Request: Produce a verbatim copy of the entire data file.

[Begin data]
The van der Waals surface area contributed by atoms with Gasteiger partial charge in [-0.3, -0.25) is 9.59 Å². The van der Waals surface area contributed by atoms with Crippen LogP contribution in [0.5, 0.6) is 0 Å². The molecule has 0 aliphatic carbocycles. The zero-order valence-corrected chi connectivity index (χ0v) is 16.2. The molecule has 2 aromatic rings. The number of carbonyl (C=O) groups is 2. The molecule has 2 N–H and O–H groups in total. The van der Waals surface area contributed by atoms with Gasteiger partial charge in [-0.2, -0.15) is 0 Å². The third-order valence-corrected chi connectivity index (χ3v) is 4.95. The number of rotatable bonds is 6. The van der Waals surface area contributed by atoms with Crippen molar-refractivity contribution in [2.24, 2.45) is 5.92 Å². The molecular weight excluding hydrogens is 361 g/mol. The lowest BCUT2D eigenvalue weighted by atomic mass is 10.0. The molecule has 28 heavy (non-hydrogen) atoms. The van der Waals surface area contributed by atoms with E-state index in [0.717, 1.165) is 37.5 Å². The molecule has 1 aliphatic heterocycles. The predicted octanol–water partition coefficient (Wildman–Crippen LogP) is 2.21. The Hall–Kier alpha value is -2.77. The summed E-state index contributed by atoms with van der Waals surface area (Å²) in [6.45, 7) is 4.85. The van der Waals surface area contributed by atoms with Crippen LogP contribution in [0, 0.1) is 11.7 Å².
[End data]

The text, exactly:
The van der Waals surface area contributed by atoms with Gasteiger partial charge in [-0.3, -0.25) is 9.59 Å². The van der Waals surface area contributed by atoms with Crippen LogP contribution in [0.5, 0.6) is 0 Å². The molecule has 0 aliphatic carbocycles. The zero-order valence-corrected chi connectivity index (χ0v) is 16.2. The molecule has 2 aromatic rings. The number of carbonyl (C=O) groups is 2. The molecule has 2 N–H and O–H groups in total. The van der Waals surface area contributed by atoms with Gasteiger partial charge in [-0.2, -0.15) is 0 Å². The third-order valence-corrected chi connectivity index (χ3v) is 4.95. The number of rotatable bonds is 6. The van der Waals surface area contributed by atoms with Crippen molar-refractivity contribution in [2.24, 2.45) is 5.92 Å². The molecular weight excluding hydrogens is 361 g/mol. The lowest BCUT2D eigenvalue weighted by atomic mass is 10.0. The molecule has 28 heavy (non-hydrogen) atoms. The van der Waals surface area contributed by atoms with E-state index in [0.717, 1.165) is 37.5 Å². The molecule has 1 aliphatic heterocycles. The predicted octanol–water partition coefficient (Wildman–Crippen LogP) is 2.21. The Hall–Kier alpha value is -2.77. The summed E-state index contributed by atoms with van der Waals surface area (Å²) in [6.45, 7) is 4.85. The van der Waals surface area contributed by atoms with Crippen LogP contribution in [0, 0.1) is 11.7 Å².